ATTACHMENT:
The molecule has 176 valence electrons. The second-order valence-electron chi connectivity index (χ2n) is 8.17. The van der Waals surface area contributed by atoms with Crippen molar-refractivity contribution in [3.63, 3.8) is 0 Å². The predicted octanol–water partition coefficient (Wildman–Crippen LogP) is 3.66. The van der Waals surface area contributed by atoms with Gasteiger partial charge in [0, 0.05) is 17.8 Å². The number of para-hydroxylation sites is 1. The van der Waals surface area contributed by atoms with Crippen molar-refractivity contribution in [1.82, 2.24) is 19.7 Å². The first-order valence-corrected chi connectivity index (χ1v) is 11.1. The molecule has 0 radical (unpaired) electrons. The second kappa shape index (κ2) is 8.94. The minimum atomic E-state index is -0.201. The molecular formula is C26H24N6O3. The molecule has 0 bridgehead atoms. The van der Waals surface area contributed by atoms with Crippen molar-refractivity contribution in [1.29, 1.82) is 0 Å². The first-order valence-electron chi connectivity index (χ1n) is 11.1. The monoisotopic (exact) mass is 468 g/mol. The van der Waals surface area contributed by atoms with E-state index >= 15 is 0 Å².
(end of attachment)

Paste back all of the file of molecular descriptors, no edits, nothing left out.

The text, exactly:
The molecule has 176 valence electrons. The second-order valence-electron chi connectivity index (χ2n) is 8.17. The van der Waals surface area contributed by atoms with Crippen molar-refractivity contribution in [3.63, 3.8) is 0 Å². The predicted octanol–water partition coefficient (Wildman–Crippen LogP) is 3.66. The van der Waals surface area contributed by atoms with Gasteiger partial charge in [0, 0.05) is 17.8 Å². The number of para-hydroxylation sites is 1. The van der Waals surface area contributed by atoms with Crippen molar-refractivity contribution in [1.82, 2.24) is 19.7 Å². The first-order valence-corrected chi connectivity index (χ1v) is 11.1. The molecule has 0 radical (unpaired) electrons. The second kappa shape index (κ2) is 8.94. The minimum atomic E-state index is -0.201. The molecular formula is C26H24N6O3. The molecule has 0 bridgehead atoms. The van der Waals surface area contributed by atoms with Crippen molar-refractivity contribution in [1.29, 1.82) is 0 Å². The first-order valence-electron chi connectivity index (χ1n) is 11.1. The monoisotopic (exact) mass is 468 g/mol. The van der Waals surface area contributed by atoms with E-state index >= 15 is 0 Å².